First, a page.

The Australian government’s attack on Chinese aid to the Pacific is bound up with the escalating US-led confrontation with China in Asia and globally, and the drive to war. Australia and New Zealand have long functioned as Washington’s deputies, protecting its vital economic and strategic interests in the South West Pacific.
The growth of the Chinese economy and its demands for resources and markets have brought it into conflict with the United States around the globe, including in the Pacific. The Obama administration launched its “pivot to Asia” to undermine China on all fronts throughout the region and prepare for war. Trump has deepened that stance, threatening Beijing with trade war and continuing the military build-up in the region.
In a rare moment of candour, Hillary Clinton, secretary of state under Obama and chief architect of the “pivot,” declared in 2011: “Let’s put aside the moral, humanitarian, do-good side of what we believe in and let’s talk straight, realpolitik. We are in a competition with China. Take Papua New Guinea—huge energy find. Exxon Mobil is producing it. China is in there every day in every way trying to figure out how it’s going to come in behind us, come in under us.
“They’re supporting the dictatorial regime that unfortunately is now in charge of Fiji. They have brought all of the leaders of these small Pacific nations to Beijing, wined them and dined them. I mean, if anyone thinks that our retreating on these issues is somehow going to be irrelevant to the maintenance of our leadership in a world where we are competing with China, that is a mistaken notion.”
Fierravanti-Wells’s remarks have placed squarely into the public arena what has been discussed within various think tanks and foreign policy circles for years. The Australian cited the figures produced by the Lowy Institute estimating Chinese aid to South Pacific nations as being at least $1.8 billion between 2006 and 2016. The think tank undertook a major project entitled “Mapping Chinese Aid in the Pacific” that resulted in an interactive map in 2015 of where Chinese funds were going.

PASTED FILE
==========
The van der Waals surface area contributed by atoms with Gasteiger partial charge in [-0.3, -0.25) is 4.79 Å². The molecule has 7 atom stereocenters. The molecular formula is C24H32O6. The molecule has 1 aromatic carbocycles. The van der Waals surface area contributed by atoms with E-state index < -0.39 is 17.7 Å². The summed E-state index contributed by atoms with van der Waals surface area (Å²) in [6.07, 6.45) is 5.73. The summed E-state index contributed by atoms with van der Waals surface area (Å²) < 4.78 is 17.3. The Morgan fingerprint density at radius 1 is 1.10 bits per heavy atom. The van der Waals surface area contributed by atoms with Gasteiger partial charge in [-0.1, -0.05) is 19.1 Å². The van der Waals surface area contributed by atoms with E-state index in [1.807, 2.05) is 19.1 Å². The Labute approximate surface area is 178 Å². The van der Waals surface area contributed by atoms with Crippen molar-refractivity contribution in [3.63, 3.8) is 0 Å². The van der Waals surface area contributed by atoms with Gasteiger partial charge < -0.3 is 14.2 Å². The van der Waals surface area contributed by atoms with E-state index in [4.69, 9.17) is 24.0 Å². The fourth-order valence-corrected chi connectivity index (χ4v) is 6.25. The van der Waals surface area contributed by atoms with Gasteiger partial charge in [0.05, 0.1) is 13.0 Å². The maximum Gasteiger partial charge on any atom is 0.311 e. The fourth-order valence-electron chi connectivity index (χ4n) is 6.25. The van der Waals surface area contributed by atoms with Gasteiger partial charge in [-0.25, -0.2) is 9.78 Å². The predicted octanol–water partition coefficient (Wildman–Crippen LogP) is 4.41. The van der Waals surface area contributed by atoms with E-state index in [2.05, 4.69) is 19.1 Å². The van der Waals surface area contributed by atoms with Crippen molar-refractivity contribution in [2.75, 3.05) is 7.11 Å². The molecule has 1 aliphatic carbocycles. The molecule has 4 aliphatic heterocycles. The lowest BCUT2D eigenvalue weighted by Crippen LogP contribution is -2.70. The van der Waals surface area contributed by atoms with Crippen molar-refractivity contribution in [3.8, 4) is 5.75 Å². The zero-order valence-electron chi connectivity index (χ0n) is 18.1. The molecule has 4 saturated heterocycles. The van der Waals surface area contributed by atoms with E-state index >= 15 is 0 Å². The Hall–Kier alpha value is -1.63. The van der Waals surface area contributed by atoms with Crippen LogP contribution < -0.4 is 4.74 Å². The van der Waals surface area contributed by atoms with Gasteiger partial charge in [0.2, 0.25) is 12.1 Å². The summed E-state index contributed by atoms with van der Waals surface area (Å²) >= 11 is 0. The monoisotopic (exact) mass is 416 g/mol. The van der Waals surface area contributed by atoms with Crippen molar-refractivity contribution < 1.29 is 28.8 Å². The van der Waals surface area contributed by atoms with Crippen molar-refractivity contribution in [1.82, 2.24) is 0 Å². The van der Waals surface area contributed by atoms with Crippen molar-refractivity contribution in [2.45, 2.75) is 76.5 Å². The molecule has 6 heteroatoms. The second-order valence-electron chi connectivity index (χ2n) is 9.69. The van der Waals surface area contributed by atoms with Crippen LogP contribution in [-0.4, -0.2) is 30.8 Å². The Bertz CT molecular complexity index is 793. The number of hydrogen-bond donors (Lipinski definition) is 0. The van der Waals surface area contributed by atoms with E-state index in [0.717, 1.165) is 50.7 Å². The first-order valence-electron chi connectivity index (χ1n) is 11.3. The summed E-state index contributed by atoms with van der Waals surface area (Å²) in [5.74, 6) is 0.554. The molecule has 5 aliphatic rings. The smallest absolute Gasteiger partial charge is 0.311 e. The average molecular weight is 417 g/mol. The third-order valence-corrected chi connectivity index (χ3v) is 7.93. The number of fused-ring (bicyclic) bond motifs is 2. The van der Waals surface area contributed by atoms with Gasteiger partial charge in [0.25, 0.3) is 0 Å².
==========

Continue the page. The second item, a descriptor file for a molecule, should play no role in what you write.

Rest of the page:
Government documents have repeatedly emphasised the need for Australia to protect its interests in the Pacific by countering rising Chinese influence. The latest Foreign Policy White Paper published in November again emphasised the need to maintain strong ties with Pacific Island countries, declaring that “their security and stability is a fundamental Australian strategic interest.”
The deliberate stirring up of anti-China sentiment is a bipartisan policy. Labor’s foreign affairs spokeswoman Penny Wong criticised Fierravanti-Wells, in particular, and the government’s foreign policy, in general, for “its clumsiness” in dealing with “a relationship that is of very great importance to Australia” but she did not condemn the basic orientation.
Wong criticised the government for cutting the aid budget, and thereby, in effect, opening the door for China to play an increasing role in the Pacific. In a similar vein, Labor’s defence spokesman Richard Marles last year declared that Australia had not invested enough in its ties with Pacific nations, describing it as the “biggest national security blindspot.” In other words, Labor is advocating more aggressive measures to counter China in the Pacific.
By hitting out at China in the public arena, the Turnbull government is playing a critical political and ideological role on behalf of Washington in its preparations for war. US imperialism has long regarded the Pacific as “an American lake” and is determined to prevent China gaining a foothold in any of the small island states that proved crucial during World War II in the Pacific war against Japan.